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Stafford sets priorities for school chief

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School Superintendent Bruce Benson got his official marching orders from the Stafford County School Board at a work session last week.

Benson will concentrate on three main things: compensation and benefits, how the schools are using their resources and examining the instructional programs that the schools offer, especially at the high school level.

Much of the board members’ focus at the Thursday work session turned to evaluation of programs, a part of the budget that School Board members said that they have been in the dark about.

“I’ve never seen an evaluation from any of these programs. A lot of times they start out good, they start out with a grant, but there is never an evaluation,” School Board member Patricia Healy said.

Healy said the analysis should drill down into the questions of whether the school system has too much on its plate.

“One of the things that school systems are good at is adding things. We are not so good at evaluating programs and taking things off our plate,” Benson told the Board of Supervisors while giving supervisors an update of the school system at their July 1 meeting.

School Board member Irene Egan asked if there was a way to implement a mechanism that would alert school staff when the grant funding has run out.

“There’s no accounting for after the grant funding is gone,” Egan said.

The International Baccalaureate Program and the Stafford Academy for Technology were two of several programs that School Board members said they feel need to be evaluated.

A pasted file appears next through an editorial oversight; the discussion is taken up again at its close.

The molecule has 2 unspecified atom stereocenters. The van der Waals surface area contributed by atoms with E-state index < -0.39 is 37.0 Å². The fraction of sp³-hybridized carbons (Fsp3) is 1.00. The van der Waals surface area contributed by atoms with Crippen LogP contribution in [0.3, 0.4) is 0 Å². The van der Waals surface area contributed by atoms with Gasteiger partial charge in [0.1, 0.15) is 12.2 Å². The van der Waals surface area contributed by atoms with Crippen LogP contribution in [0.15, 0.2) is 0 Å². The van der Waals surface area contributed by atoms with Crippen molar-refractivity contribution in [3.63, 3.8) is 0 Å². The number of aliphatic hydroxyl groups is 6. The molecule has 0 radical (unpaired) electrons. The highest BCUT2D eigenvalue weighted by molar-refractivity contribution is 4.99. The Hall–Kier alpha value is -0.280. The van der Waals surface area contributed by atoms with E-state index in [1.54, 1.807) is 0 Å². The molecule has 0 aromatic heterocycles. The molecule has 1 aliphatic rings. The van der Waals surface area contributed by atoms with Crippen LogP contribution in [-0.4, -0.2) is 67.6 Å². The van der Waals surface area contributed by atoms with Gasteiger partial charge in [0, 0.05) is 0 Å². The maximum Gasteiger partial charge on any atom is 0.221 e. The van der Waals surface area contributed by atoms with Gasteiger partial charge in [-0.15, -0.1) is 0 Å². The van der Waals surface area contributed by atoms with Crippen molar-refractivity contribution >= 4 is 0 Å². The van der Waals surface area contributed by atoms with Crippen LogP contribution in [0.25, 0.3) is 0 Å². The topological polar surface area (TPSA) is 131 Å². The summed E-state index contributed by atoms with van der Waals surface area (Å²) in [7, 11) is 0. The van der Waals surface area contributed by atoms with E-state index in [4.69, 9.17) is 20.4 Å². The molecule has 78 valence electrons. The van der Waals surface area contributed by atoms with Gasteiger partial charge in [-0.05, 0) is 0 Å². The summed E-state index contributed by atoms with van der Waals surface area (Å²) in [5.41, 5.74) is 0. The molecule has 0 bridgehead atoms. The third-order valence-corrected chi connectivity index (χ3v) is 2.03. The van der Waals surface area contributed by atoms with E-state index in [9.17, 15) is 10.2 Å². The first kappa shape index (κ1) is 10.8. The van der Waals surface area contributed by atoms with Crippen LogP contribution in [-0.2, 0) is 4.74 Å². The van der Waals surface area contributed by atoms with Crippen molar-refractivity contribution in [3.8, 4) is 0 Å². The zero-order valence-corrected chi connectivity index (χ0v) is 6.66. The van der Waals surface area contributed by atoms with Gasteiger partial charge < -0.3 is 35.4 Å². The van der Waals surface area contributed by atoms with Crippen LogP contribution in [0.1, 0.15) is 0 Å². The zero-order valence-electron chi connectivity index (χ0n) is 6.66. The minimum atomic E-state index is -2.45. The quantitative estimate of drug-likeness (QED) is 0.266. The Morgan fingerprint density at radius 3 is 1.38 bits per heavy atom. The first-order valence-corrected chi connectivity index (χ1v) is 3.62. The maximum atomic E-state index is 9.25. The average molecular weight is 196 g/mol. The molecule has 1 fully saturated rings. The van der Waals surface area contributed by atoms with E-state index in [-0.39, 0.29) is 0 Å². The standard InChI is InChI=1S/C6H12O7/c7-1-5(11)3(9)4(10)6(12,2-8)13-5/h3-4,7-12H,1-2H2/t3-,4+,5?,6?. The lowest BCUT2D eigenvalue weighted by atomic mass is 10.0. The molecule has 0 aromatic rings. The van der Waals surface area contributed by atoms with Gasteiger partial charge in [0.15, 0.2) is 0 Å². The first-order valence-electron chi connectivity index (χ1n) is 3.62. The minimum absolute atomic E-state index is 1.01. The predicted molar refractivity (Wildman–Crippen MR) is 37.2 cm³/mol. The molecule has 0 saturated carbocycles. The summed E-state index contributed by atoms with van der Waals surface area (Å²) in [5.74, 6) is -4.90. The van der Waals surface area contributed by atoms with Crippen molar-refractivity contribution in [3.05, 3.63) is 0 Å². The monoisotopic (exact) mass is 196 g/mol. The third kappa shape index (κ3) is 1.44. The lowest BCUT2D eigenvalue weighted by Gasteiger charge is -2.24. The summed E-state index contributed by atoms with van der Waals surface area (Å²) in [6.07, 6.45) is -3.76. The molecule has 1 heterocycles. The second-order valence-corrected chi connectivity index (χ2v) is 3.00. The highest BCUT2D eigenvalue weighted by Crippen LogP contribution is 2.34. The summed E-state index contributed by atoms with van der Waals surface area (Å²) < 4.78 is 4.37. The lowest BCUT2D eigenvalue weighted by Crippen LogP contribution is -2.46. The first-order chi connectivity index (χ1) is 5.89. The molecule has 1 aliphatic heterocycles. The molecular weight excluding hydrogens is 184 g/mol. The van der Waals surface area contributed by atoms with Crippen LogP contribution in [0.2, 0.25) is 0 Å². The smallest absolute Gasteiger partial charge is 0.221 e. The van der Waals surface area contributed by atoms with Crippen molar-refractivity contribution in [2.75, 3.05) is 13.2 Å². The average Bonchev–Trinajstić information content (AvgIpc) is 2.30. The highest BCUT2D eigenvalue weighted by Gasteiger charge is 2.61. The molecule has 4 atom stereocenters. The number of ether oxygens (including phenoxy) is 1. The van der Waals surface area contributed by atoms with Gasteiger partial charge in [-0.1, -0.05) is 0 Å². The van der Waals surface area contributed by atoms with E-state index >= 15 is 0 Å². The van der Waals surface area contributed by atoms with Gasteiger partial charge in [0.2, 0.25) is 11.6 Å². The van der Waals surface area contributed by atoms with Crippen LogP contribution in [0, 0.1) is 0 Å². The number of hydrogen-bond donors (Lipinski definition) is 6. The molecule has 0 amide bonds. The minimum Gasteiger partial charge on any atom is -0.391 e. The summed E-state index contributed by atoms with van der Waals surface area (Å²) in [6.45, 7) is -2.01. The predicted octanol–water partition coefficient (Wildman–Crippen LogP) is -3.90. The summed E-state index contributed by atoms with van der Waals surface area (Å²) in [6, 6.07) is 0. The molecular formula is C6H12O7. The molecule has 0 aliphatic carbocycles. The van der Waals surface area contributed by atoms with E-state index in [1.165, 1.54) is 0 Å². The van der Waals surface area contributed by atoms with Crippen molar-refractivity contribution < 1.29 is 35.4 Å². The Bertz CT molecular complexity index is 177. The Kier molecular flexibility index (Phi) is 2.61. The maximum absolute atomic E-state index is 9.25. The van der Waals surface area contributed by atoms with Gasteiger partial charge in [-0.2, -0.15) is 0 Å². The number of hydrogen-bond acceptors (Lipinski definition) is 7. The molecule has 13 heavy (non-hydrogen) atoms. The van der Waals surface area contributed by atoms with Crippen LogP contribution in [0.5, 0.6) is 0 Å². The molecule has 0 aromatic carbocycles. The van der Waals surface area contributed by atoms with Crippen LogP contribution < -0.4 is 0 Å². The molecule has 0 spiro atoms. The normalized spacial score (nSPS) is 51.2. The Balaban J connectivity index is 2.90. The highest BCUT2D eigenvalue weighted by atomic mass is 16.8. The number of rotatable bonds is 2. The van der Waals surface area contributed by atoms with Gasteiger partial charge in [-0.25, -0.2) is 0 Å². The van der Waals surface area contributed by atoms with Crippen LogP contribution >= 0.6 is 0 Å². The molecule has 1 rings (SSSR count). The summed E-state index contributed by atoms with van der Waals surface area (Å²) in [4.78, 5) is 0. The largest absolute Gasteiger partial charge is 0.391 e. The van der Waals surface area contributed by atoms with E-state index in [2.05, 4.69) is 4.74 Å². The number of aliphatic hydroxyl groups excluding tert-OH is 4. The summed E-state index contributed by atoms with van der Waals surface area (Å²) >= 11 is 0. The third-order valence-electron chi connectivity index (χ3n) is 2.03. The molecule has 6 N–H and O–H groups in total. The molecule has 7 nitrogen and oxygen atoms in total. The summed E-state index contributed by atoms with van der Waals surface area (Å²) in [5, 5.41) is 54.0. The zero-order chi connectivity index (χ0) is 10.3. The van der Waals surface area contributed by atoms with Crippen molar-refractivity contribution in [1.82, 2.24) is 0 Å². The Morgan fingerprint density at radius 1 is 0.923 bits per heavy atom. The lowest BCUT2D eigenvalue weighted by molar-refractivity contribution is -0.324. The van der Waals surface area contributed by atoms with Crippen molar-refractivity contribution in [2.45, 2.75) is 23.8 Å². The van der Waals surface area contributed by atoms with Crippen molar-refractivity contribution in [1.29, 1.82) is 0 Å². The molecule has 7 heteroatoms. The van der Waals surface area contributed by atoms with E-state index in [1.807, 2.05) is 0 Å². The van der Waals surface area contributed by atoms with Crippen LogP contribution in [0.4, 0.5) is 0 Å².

But Benson’s analysis will cast a wider net and produce a list of all the programs that the schools offer. In addition, he will provide a cost analysis of those programs, including how they were originally funded and how they are currently funded, among other things.

Benson will also look at how the school system is using its resources, which may answer one question Healy said she has been asking for years.

“Why do we have the same amount of support staff for a school of 900 versus a school of 500?” Healy asked. “That means someone is getting better service, which doesn’t seem equitable.”

The School Board is also expected to get a class-size analysis in September or early October. Benson told the Board of Supervisors at their July 1 meeting that that such a level of analysis has not been done before. But, he said, his staff has not been asked for that kind of analysis.

“We have asked many times,” Supervisor Cord Sterling said at that July 1 meeting.

Benson has already started working on looking at compensation and benefits. He said Thursday that his analysis of Stafford schools’ compensation and benefits with comparable school divisions is close to being finished.

The board recently adopted a set of school divisions to which they will compare themselves. Spotsylvania, Prince William, Loudoun and Henrico counties are some of those divisions.

Benson may make some of his analysis public as early as the start of school. He said Thursday that he may talk about the research in his remarks that will come with the opening of schools.

Benson said his goal is to have “compensation strategies” ready for implementation in fiscal 2016, which will begin next July.

Compensation and benefits was one of several things put on a priority list that the School Board created at a recent retreat.

From fiscal 2010 to the fiscal year that ended June 30, the schools have given a 2.5 percent average step increase in salaries three times.

Vanessa Remmers: 540/735-1975

vremmers@freelancestar.com

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